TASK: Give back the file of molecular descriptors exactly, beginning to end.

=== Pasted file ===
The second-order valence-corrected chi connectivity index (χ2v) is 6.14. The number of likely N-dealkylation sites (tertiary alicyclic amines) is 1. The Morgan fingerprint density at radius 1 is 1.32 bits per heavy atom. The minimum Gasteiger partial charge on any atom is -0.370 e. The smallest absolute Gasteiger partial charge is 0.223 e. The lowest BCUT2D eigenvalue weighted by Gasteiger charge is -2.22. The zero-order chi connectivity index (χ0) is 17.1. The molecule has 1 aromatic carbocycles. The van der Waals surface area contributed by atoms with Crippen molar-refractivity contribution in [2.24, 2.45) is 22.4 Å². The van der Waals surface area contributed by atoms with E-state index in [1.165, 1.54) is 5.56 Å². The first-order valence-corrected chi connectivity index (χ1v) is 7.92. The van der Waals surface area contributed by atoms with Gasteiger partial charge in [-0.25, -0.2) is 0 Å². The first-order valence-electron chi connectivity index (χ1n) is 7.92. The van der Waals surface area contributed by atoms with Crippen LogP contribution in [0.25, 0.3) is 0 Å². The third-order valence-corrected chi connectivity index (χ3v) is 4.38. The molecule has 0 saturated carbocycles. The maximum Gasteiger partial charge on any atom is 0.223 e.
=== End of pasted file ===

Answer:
The second-order valence-corrected chi connectivity index (χ2v) is 6.14. The number of likely N-dealkylation sites (tertiary alicyclic amines) is 1. The Morgan fingerprint density at radius 1 is 1.32 bits per heavy atom. The minimum Gasteiger partial charge on any atom is -0.370 e. The smallest absolute Gasteiger partial charge is 0.223 e. The lowest BCUT2D eigenvalue weighted by Gasteiger charge is -2.22. The zero-order chi connectivity index (χ0) is 17.1. The molecule has 1 aromatic carbocycles. The van der Waals surface area contributed by atoms with Crippen molar-refractivity contribution in [2.24, 2.45) is 22.4 Å². The van der Waals surface area contributed by atoms with E-state index in [1.165, 1.54) is 5.56 Å². The first-order valence-corrected chi connectivity index (χ1v) is 7.92. The van der Waals surface area contributed by atoms with Gasteiger partial charge in [-0.25, -0.2) is 0 Å². The first-order valence-electron chi connectivity index (χ1n) is 7.92. The van der Waals surface area contributed by atoms with Crippen LogP contribution in [0.25, 0.3) is 0 Å². The third-order valence-corrected chi connectivity index (χ3v) is 4.38. The molecule has 0 saturated carbocycles. The maximum Gasteiger partial charge on any atom is 0.223 e.